She’s done it again. Marissa Mayer, perhaps the highest profile female CEO in the world, once again announced her pregnancy in the same breath as her intention not to let it get in the way of her job. Three years ago, Mayer took a two–week “working” leave upon giving birth to her son. She intends to take the same approach this year after she gives birth to twins. However, I’m a bit surprised she would choose to approach both pregnancies the same way. I sure didn’t.
When I gave birth to my first child in July of 2012, I took only four days of maternity leave. My company, Piazza, a social learning platform used by professors and students, had just emerged from beta, and we were entering our most important sign-up period of the year. Given the state of the product, I believed that taking a proper leave would crush the company. I had invested too much to let us fail, as had my investors. I did what I felt I had to do: I resumed full-speed ahead as though no baby had just vaulted from my body. The company thrived. Emotionally and physically, I did not. I was miserable, emotional and unpleasant.
When I had my second child last December, I vowed to do things differently. I even declared in a Fortune article that with my second pregnancy I’d take a whopping 30–day leave. Honestly, that’s a lot for a CEO. Or so I thought. As the 30-day mark neared, I realized I still wasn’t ready to return. So I took an additional two weeks. During my time off, I was completely confident that all would be fine at Piazza. I had trained and empowered highly capable deputies — including a stellar COO, herself a mother of two young children — to lead in my absence.
Once I did return, I determined my own hours: working mornings and nights, often popping in at home during the day to nurse and visit my daughter. I kept business travel to a minimum, and wasn’t afraid to rely on the support system I had assembled of loving family and friends. My company did not fall apart. In fact, it’s performing better than ever. I showed my employees not only that mental and physical health is important, but that I trusted them in my absence to advance the initiatives we had so carefully designed together.
Of course, we can’t all be CEOs who set their own schedules, and most people don’t enjoy the amazing support infrastructure I’ve been blessed with. However, at least in the technology sector for skilled professionals, the job market is hot. This is a real advantage for working parents. Suddenly, companies that offered only the legal minimums on maternity leave — like Yahoo (YHOO) did until Mayer improved them in 2013 — are now competing on matters of family friendliness, offering benefits like milk shipping, flying nannies and “luxe” (by U.S. standards) extended parental leave benefits (now up to a year in length).
So, this brings me to a word of caution for Mayer: while it’s completely up to her, her spouse and their doctor to determine how much and what type of maternity leave she wants and needs, I would urge her to consider the recruiting repercussions of her decisions among the millions of other factors mothers-to-be at the helm must contend with.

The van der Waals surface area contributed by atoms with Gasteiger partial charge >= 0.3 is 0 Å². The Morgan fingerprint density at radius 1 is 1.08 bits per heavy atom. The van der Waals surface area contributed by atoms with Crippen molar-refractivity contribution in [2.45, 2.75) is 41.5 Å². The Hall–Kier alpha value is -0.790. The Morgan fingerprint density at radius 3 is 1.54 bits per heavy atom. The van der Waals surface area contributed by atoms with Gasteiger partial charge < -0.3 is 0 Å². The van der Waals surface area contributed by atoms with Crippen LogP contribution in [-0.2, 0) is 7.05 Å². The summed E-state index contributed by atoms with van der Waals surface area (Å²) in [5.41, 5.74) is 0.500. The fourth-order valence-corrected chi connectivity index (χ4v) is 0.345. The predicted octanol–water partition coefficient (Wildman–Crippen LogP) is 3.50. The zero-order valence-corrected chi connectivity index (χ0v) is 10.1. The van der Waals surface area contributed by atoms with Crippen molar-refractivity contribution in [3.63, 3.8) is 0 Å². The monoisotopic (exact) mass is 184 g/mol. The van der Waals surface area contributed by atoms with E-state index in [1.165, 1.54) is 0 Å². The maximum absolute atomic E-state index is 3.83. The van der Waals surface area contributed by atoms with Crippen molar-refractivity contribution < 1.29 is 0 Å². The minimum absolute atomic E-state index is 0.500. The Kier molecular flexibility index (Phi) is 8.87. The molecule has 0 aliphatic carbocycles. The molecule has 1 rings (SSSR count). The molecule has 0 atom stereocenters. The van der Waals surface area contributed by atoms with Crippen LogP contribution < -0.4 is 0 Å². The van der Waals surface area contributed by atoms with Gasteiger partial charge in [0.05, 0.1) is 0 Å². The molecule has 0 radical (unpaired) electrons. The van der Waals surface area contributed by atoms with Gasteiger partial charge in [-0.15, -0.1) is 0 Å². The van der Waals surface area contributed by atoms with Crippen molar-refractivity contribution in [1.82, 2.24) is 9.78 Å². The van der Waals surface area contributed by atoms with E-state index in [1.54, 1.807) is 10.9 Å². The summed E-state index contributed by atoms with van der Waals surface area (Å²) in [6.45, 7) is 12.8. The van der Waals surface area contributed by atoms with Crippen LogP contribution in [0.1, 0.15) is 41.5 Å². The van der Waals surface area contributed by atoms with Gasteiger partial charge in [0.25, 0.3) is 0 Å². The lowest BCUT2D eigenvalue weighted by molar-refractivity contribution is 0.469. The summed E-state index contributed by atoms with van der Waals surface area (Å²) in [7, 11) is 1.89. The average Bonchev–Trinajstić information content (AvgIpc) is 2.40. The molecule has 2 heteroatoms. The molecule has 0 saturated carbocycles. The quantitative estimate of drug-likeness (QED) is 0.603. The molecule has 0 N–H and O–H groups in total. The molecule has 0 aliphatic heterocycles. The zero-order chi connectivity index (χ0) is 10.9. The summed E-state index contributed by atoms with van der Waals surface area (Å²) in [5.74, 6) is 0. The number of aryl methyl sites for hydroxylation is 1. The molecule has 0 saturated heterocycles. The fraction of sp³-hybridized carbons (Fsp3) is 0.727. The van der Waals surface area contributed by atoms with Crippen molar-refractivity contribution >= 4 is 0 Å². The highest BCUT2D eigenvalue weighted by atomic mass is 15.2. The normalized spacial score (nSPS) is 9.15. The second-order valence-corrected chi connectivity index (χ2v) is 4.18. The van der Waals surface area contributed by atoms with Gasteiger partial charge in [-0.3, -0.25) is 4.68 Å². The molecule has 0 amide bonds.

At a time when most technology companies are competing fiercely for talent — especially for female and diverse talent — her own example could send a powerful and/or potentially damaging message to current and prospective employees. Studies show that nearly half of all female STEM professionals leave their careers early due to a perceived incompatibility of work and family demands. Tech workers grappling with parenthood may see Marissa’s approach as the standard and leave the workforce entirely, unwilling to make that kind of sacrifice themselves; or they may see her example and simply walk (run!) away from Yahoo into the delighted embrace of another employer offering credible enticements of work-life balance.
I know for a fact that Piazza has benefitted from walking the walk of a more flexible work-life balance. One of my employees recently gave birth to her fourth child. Before maternity leave, she worked 20 hours a week. Once her son was two months old, she decided to ease her way back to work, opting for a five-hour work week — for now. Whenever she’s ready to return to her regular hours, we’ll be delighted to have her. I strongly believe that our willingness to do what most company executives shockingly still refuse to do — accommodate working parents’ needs — is a huge competitive advantage for us in the talent wars.
To be sure, it’s unrealistic for the CEO of a major company — or any high growth or high visibility firm — to take a lengthy parental leave. As lovely as it sounds, that’s not why chief executives are compensated the way they are. All of that said, more company executives should be exemplifying and fostering work environments that not only enable, but also encourage employees to take the time they need so they can return to their jobs focused and contented. Even if they don’t feel an obligation to do it on the humane level, they should think about the impact on the business. Given the escalating race for talent, as well as increased scrutiny on the tech sector’s recruitment and retention of women, accommodating parents has become an outright business imperative.
Pooja Sankar is the founder and CEO of Piazza.